God, no! Lincoln is dimly aware of his thoughts as he remains on his hands and knees, the world spinning, his vision fuzzy. He is subconsciously praying, begging, pleading for Colin, for himself, for all the countless others who are out there, like Colin. Like himself.
And then the ringing fades, and the world comes back into focus, and Colin is still standing. Still alive. He is now sobbing, his shoulders shaking. His body heaves, and he is trying to breathe. But he is still alive. And so is Lincoln. “I’m sorry,” he manages between sobs. “I’m so, so sorry.”
“You didn’t jump,” Lincoln whispers. He has not realized it, but he is also crying. Tears course down his face. But Colin is alive. Lincoln is alive. They are alive.
“I didn’t jump,” Colin says. He wipes his face and takes a shaky breath. “I didn’t jump.” And then, Colin takes the step.
He takes a step backwards.


“I am going to tell you a secret. Everything is about wanting. Everything. Things happen because of people wanting. Watch closely, and you’ll see what I mean.”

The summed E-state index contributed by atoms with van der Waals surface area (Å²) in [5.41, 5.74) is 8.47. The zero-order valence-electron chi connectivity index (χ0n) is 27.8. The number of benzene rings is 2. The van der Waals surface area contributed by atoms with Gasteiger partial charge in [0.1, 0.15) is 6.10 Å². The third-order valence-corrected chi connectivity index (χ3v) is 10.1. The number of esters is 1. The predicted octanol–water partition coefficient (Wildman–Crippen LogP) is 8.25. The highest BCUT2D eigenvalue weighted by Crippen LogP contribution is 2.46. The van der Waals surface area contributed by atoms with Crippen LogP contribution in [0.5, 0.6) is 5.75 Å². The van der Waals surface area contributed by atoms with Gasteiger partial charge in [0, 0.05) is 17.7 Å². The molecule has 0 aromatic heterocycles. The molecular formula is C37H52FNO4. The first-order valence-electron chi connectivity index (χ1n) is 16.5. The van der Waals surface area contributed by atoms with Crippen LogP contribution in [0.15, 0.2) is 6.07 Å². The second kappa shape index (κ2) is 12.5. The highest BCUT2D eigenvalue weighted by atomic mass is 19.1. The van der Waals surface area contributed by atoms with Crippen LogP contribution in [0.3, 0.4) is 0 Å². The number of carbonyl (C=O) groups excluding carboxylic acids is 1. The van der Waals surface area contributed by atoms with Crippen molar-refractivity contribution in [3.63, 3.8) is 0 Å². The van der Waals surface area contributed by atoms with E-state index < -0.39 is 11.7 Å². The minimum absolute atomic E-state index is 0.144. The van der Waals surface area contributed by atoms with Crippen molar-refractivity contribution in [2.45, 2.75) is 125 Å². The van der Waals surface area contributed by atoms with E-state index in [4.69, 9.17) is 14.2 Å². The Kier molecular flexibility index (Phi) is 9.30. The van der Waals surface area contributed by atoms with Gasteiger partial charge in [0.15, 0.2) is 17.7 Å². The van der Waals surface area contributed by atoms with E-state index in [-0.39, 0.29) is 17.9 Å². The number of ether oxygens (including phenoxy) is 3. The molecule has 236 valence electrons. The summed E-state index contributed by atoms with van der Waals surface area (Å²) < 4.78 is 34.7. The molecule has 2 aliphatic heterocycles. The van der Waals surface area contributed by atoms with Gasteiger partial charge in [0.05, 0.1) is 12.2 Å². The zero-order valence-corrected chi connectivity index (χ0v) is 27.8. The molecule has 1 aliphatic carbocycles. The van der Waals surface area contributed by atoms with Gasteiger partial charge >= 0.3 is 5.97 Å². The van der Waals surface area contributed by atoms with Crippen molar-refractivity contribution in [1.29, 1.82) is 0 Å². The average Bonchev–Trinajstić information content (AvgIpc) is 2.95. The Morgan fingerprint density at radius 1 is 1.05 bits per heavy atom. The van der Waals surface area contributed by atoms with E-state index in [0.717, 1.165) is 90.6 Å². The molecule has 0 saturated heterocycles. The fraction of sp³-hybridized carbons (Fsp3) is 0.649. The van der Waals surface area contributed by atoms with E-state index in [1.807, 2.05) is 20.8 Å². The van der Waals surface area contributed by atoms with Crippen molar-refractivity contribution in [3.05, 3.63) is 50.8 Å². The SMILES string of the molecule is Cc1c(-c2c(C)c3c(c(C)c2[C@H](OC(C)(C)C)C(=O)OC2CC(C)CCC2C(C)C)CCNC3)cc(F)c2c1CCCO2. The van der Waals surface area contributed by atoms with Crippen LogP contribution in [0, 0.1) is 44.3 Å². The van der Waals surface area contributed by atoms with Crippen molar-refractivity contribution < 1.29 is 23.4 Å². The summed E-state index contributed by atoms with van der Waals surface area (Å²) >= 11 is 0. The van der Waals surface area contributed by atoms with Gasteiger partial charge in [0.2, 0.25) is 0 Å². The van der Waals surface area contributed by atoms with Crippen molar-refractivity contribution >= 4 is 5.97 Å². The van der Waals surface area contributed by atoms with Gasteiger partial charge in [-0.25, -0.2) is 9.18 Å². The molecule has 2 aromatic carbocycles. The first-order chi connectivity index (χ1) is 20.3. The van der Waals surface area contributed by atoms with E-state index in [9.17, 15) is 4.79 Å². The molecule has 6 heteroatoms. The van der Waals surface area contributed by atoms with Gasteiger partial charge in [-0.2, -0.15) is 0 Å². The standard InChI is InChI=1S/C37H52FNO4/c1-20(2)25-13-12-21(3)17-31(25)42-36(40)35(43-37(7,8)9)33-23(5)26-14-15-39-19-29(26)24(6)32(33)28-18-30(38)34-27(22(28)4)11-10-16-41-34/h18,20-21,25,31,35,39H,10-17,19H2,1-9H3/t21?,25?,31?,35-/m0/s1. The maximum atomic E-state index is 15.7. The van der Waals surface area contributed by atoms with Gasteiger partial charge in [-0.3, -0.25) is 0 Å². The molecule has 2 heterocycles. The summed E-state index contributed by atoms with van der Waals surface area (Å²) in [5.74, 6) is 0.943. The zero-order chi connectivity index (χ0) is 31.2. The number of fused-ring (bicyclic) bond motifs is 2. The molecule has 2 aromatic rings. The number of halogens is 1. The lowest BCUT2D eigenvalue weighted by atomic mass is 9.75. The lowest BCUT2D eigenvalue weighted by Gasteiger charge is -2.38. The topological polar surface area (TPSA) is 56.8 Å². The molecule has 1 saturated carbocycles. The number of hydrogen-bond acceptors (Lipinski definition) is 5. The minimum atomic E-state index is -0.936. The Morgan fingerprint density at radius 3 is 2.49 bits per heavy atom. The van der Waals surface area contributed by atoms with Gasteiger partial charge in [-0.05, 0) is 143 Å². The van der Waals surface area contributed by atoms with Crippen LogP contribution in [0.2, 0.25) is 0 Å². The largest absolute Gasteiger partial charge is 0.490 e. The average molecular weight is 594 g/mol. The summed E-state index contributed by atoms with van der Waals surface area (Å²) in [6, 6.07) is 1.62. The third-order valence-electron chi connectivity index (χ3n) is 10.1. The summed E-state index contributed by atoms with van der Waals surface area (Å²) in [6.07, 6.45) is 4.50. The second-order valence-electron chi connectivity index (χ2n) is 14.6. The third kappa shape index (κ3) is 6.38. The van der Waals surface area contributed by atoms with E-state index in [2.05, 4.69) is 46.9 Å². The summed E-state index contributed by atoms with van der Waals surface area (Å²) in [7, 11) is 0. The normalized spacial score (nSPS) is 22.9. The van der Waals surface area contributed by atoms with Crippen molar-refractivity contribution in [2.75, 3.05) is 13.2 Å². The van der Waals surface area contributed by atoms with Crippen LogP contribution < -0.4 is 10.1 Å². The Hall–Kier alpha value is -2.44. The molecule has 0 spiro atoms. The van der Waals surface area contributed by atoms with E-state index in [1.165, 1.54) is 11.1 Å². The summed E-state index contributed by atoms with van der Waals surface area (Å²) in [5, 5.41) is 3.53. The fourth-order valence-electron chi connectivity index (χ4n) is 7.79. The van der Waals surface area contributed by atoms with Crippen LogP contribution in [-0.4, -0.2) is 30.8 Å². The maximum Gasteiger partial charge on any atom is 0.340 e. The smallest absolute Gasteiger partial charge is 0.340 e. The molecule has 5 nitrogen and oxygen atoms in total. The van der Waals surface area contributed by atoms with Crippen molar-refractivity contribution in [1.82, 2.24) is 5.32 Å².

Some time back, I read this quote on the Internet. I mulled over the quote for a few minutes, then forgot about it. Then recently, I re-read it, and decided to figure out if *everything* really was about wanting.

Sure, a lot of things happen because we want. People go the movies because they want to relax. People go to a restaurant because they don’t want to have to cook. They spend time on the Internet because they want to get away from the distractions of the real world, or for some other reason that they want. Want, want, want. The last time I was at the mall, I did one of my favorite things: people watching. I saw people at the food court, because they wanted something to eat. I saw people purchasing clothes, because they wanted to add something to their wardrobe. There were people on their phones, wanting to stay in the know-how.